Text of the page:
Financial planning for your child with special needs - future planning is essential and urgent.

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  • Planning for the future of one’s children is the top priority for any parent.  Every parent wishes for their children to become independent and fully capable of their own self-care.  Once the children take charge of their lives, their parents can take the liberty of planning their own retirement. But when the child has special needs, the situation is not a typical one. In such a situation it is inevitable for the child to exert a certain degree of dependency on the parents - physically, emotionally and financially. Thus, it requires a certain amount of planning to organize proper provisions for your child’s secure future.

    FINANCIAL PLANNING IS NECESSITY AND NOT AN OPTION
    Managing one’s own finances needs expertise and time.  Not every parent of a child with or without special needs will have the ability to foresee financial planning for the near and distant future. Further, planning without expertise can be a hindrance to leading a financially secure life. Several factors such as, lack of or limited awareness of existing resources, government support and trained advisors prevent families from actively engaging in financial planning for their child.

    KEY POINTS TO CONSIDER BEFORE FINANCIAL PLANNING FOR YOUR CHILD

    Many families are unaware of financial and legal matters that are of utmost concern for a child with special needs.
    Here are few of the issues which are to be considered by every parent of a specially-abled child -

    1. Your child will require lifetime support with regard to both personal and financial matters. Your involvement is not restricted to a couple of years till he/she starts becoming financially independent, as is the case in a typical scenario.

    2. Meeting everyday expenses for your child is expensive.  Expenses pile on due to services availed such as inclusive education, rehabilitation and recreation, support requirements in the form of regular therapies. Making ends meet to meet these expenses is hard, but not impossible if a good planning practise is in place.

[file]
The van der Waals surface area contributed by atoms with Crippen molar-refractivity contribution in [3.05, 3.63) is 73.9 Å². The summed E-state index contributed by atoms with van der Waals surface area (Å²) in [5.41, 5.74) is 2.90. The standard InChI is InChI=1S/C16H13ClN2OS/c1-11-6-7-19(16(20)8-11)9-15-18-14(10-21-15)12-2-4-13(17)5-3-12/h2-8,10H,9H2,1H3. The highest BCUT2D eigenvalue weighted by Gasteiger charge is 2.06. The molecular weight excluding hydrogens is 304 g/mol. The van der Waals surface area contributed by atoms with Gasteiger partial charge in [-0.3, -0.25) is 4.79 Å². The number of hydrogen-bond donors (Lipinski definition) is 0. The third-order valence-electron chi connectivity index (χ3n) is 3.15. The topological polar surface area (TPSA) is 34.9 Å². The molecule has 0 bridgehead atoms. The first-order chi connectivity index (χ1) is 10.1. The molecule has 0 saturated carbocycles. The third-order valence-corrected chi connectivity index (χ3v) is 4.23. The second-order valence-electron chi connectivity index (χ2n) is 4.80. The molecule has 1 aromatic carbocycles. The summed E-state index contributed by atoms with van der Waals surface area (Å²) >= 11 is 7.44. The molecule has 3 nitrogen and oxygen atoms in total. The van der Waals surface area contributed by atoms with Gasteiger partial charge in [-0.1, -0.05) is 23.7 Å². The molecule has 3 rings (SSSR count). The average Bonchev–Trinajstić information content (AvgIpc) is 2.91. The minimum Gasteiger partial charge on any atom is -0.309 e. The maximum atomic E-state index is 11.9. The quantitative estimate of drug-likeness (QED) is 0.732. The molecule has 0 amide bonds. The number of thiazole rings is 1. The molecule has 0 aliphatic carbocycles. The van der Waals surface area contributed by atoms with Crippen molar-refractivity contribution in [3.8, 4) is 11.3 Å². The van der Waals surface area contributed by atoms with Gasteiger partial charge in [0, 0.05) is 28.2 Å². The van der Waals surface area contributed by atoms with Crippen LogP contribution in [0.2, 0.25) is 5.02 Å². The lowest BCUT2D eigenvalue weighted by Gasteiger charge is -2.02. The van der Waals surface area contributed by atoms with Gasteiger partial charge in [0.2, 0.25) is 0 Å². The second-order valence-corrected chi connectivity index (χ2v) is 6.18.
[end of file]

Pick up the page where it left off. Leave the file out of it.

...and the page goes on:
3. A parent needs to consider his/her finances that are available to meet everyday expenses, post-retirement. The retirement savings isn’t just meant for meagre everyday expenses, but must also include money available for the child’s (who is now a dependent adult) upkeep. Parents must assess their pension income and retirement savings, and study if it would meet the future lifetime expenses of their own selves and their dependent child.

    4. Estate Planning is a very important aspect of planning your child’s future, to ensure the child is reasonably secure when the parents are not around for their care. Understanding the mode of distribution of assets for your loved ones, setting up legal guardianship, formation of a trust, writing a Will are issues which need to be addressed.

    The above factors highlight the need for immediate financial planning. Not knowing what to plan or where to begin creates confusion for parents. Understanding your own family’s requirements is the first step towards financial planning. Then planning should be started keeping in mind that there are 2 generations involved. Firstly, parents have to plan for the special child’s lifetime care. They must plan guardianship for their child when the parents are no more, of how the child’s needs would be met, where the child would live if parents are no longer there to support the child, and other practical issues. The other planning that parents have to undertake is for themselves, especially their own care and retirement.  As highlighted above, a parent’s retirement is not only about meeting their expenses but creating a provision for the child’s expenses too. When the planning for these 2 generations are considered together, a complete financial plan for a special needs family has been set in motion.

    DISCLAIMER: Please note that this guide is for information purposes only. Please consult a financial advisor for any legal consulations or advise pertaining to your needs.

    How do you draft a letter of intent? - This one document passes on vital information about your child to the future caretake.

     

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